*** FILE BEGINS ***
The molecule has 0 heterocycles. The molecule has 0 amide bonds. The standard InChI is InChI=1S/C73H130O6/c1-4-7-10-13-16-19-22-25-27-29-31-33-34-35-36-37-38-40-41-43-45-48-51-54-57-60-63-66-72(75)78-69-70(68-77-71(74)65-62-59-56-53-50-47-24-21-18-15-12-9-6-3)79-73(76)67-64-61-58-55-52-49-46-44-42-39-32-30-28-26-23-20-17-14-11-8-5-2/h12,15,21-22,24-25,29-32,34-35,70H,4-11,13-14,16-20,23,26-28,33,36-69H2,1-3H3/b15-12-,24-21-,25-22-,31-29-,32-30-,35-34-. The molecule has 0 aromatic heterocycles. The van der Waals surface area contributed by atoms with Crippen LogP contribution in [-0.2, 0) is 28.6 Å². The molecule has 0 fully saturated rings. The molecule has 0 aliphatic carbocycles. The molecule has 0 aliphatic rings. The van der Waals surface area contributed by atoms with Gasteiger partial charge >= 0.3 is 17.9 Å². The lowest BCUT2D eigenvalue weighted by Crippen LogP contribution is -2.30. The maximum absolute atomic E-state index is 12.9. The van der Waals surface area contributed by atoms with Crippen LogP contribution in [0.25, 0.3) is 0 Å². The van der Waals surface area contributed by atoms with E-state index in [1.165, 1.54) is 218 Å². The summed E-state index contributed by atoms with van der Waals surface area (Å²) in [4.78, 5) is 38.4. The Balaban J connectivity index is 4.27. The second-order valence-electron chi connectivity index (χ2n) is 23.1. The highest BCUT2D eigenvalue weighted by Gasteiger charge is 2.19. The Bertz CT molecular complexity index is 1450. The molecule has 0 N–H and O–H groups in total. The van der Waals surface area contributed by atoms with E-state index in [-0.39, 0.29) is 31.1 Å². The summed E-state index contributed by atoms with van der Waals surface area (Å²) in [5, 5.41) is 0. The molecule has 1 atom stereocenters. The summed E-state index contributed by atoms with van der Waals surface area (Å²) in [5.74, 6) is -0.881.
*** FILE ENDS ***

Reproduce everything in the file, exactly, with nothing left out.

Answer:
The molecule has 0 heterocycles. The molecule has 0 amide bonds. The standard InChI is InChI=1S/C73H130O6/c1-4-7-10-13-16-19-22-25-27-29-31-33-34-35-36-37-38-40-41-43-45-48-51-54-57-60-63-66-72(75)78-69-70(68-77-71(74)65-62-59-56-53-50-47-24-21-18-15-12-9-6-3)79-73(76)67-64-61-58-55-52-49-46-44-42-39-32-30-28-26-23-20-17-14-11-8-5-2/h12,15,21-22,24-25,29-32,34-35,70H,4-11,13-14,16-20,23,26-28,33,36-69H2,1-3H3/b15-12-,24-21-,25-22-,31-29-,32-30-,35-34-. The molecule has 0 aromatic heterocycles. The van der Waals surface area contributed by atoms with Crippen LogP contribution in [-0.2, 0) is 28.6 Å². The molecule has 0 fully saturated rings. The molecule has 0 aliphatic carbocycles. The molecule has 0 aliphatic rings. The van der Waals surface area contributed by atoms with Gasteiger partial charge >= 0.3 is 17.9 Å². The lowest BCUT2D eigenvalue weighted by Crippen LogP contribution is -2.30. The maximum absolute atomic E-state index is 12.9. The van der Waals surface area contributed by atoms with Crippen LogP contribution in [0.25, 0.3) is 0 Å². The van der Waals surface area contributed by atoms with E-state index in [1.165, 1.54) is 218 Å². The summed E-state index contributed by atoms with van der Waals surface area (Å²) in [4.78, 5) is 38.4. The Balaban J connectivity index is 4.27. The second-order valence-electron chi connectivity index (χ2n) is 23.1. The highest BCUT2D eigenvalue weighted by Gasteiger charge is 2.19. The Bertz CT molecular complexity index is 1450. The molecule has 0 N–H and O–H groups in total. The van der Waals surface area contributed by atoms with E-state index in [-0.39, 0.29) is 31.1 Å². The summed E-state index contributed by atoms with van der Waals surface area (Å²) in [5, 5.41) is 0. The molecule has 1 atom stereocenters. The summed E-state index contributed by atoms with van der Waals surface area (Å²) in [5.74, 6) is -0.881.